When the Gauteng Freeway Improvement Project trotted out the new interchange at the intersection of the N1 and William Nicol, there were many oohs and aahs around how beautiful it was.
Actually, it's stupid. It is responsible for creating what is possibly the single biggest logjam on the road from Cape Town to Beit Bridge.
Here's the problem: Any intersection with traffic lights can only allow cars to pass through as lomg as the light is green.
(Minibus taxis have their own rules. We're not talking about them.)
Let's work on the assumption that the light is green for 60 seconds and red for 60 seconds (which would be the case at a normal crossroad). The average wait time for a single car at an intersection would be 30 seconds (because the light is either green or red 50 percent of the time).
At the William Nicol interchange, green in any direction at best has 25 percent of the time because there is diagonal traffic. So, 60 seconds of green, 180 seconds of red.
Now the more cars we have, the greater the waiting time. If you are the second car in the queue and the light changes, you have to wait for the first car to move before you can move. Third car waits for the second car, and so forth.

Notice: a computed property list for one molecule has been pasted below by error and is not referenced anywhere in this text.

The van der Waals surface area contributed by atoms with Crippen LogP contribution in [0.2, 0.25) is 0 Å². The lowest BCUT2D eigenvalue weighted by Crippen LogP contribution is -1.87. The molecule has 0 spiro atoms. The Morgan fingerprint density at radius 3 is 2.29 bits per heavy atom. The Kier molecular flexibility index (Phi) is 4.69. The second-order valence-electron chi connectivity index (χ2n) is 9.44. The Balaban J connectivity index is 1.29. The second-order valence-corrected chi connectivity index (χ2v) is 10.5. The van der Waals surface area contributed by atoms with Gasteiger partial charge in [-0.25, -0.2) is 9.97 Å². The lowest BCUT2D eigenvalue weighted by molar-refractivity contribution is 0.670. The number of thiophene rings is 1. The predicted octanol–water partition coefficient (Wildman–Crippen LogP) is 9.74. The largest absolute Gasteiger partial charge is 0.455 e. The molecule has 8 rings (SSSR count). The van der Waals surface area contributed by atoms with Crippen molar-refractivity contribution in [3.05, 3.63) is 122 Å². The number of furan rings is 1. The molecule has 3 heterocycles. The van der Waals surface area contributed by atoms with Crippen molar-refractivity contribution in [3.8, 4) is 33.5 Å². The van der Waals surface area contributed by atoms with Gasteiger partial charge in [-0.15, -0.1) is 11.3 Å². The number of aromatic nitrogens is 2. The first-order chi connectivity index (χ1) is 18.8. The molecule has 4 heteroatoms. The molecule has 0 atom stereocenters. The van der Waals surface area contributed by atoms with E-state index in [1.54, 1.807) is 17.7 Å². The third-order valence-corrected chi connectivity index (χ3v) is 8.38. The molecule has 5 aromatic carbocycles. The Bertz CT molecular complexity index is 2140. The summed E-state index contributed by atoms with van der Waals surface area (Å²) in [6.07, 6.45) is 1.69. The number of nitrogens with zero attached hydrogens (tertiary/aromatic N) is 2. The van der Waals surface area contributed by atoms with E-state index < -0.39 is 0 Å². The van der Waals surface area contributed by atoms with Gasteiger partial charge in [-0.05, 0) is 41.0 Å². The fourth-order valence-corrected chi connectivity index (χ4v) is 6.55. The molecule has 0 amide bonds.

Finally, let's say that only 20 cars can pass through the intersection in the 60 seconds that the light is green, and let's say the rate of cars arriving at the southbound offramp turning from the N1 towards Fourways is 60 per minute.
The average length of a car is around 4,5 metres.Let's allow for a 2 metre gap between cars. So 40 cars at 6,5 metres is 260 metres. In as little as 4 minutes, the backlog on the freeway will grow to a kilometre.
This is a very superficial calculation. I can do a more serious evaluation using probabilities to get to a more accurate figure. But the principle is clear.
The way to fix this idiocy is to create interchanges without traffic lights. Witness the flow of traffic through the Buccleuch interchange as an example.
More importantly, we need to change the way we look at freeways. We should design them with few onramps but multiple offramps. The stretch between Rivonia Road and Malibongwe should have at least 4 more exit points.
(Cape Town people: I'll solve your traffic problems in a flash by blowing up that mountain y'all have to drive around.)